Independent Instructor, Sociology of Poverty & Sociological Theory
Visiting Instructor, Department of Anthropology and Sociology, Denison University
Instructor, Research Methods in Sociology
Instructor, Sociology of Poverty
Preparing Future Faculty program, Ohio State University
Tutor, Student Athlete Support Services Office, Ohio State University.
Courses: Statistics, Introduction to Sociology, Sociological Theory, Race in America, Deviance, Criminal Justice, Sociology of Gangs, Sociology of Culture, Globalization, Social Stratification, Social Problems, Men & Women in Society, Sociology of Sport, Rural Sociology, Spanish
Teaching Assistant, Research Methods in Sociology
Humanities Teaching Assistant, Minority Introduction to Engineering and Science (MITES) summer program. Massachusetts Institute of Technology. Cambridge, MA.
Health Education Volunteer, Peace Corps Dominican Republic
Taught classes in nutrition, maternal and child health, and reproductive health for adults and youth.
One of the most important debates in higher education is whether colleges and universities should offer students a broad, liberal arts education or focus instead on providing job skills. Are we educating citizens or training workers? Though these goals often have been portrayed as binary opposites, I do not believe these are mutually exclusive concerns. As a first-generation college graduate, I have a deep appreciation for the practical value of marketable skills; many students see education as an investment in their professional futures, and as an instructor I see it as my responsibility to help them develop skills they can use. However, I also believe there is far more to the human experience than selling one’s labor, and the true value of U.S. higher education lies in how it exposes young people to diverse perspectives, encourages them to be creative and to express themselves, and impels them to think deeply and reflexively. Therefore, my courses are designed to help students build necessary skill sets while exploring larger, sociologically relevant questions about human nature, social order, and meaning.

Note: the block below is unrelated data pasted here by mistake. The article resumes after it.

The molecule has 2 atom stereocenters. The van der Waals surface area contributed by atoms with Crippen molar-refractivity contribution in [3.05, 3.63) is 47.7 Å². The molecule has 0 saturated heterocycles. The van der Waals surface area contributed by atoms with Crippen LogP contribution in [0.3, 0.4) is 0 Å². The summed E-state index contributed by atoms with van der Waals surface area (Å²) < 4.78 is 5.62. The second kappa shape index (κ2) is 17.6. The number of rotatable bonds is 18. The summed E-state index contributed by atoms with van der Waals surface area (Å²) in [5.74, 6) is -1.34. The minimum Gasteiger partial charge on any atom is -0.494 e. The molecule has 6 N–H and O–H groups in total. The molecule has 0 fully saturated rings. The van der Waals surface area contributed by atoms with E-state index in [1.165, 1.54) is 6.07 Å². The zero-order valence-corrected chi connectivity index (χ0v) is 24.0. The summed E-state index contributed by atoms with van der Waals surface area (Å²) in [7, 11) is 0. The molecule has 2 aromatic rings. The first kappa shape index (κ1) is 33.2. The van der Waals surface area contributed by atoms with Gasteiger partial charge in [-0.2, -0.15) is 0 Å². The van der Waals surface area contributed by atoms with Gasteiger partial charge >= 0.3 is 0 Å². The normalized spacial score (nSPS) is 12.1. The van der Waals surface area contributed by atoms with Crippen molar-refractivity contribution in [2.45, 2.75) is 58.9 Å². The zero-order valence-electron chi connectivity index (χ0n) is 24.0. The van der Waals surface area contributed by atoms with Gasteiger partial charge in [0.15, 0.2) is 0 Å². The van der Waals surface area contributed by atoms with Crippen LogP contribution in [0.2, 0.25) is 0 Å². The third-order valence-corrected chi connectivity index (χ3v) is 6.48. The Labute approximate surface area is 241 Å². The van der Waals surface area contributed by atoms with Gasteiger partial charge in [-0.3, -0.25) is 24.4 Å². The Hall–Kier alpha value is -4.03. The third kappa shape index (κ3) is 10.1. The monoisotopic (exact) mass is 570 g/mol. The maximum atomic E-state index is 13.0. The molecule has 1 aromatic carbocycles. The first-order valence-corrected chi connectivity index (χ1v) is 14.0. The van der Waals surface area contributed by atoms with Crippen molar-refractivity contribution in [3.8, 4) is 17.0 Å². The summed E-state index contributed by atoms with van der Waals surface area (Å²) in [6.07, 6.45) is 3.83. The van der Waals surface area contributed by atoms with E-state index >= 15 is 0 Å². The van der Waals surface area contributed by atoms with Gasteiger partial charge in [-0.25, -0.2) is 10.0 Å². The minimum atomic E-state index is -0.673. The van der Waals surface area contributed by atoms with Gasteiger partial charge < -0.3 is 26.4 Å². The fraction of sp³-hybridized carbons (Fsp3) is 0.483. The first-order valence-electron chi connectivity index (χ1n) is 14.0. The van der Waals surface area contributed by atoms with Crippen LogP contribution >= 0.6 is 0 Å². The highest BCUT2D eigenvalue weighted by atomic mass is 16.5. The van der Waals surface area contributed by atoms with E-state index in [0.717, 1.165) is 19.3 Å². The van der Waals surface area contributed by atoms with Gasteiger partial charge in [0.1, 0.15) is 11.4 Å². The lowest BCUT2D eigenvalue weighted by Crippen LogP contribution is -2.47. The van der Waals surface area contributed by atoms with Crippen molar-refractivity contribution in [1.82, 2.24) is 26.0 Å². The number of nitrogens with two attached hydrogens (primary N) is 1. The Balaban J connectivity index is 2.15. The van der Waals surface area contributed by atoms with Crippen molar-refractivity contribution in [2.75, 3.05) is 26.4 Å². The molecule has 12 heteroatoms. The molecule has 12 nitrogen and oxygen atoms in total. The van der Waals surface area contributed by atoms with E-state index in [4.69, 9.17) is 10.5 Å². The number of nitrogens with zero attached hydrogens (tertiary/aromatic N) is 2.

When teaching sociology classes, I have three objectives: (1) to demonstrate to students the relevance of sociological concepts and theories for understanding how their own personal experiences are embedded within broader historical events; (2) to introduce students to the field of sociology as a professional discipline and the practice of sociological research; and (3) to counteract misconceptions about society and social life.
In terms of practice, my approach to teaching emphasizes active learning, critical engagement, and relationship-building. It is well-established that students learn best by doing, so all of my courses include project-based learning opportunities. Because students need to engage with primary sources in order to develop critical thinking abilities, I help guide their inquiry as they analyze original writings. Finally, professional networking is a critical part of the college experience. Therefore, I forge enduring connections with my students and facilitate the formation of connections among the students themselves.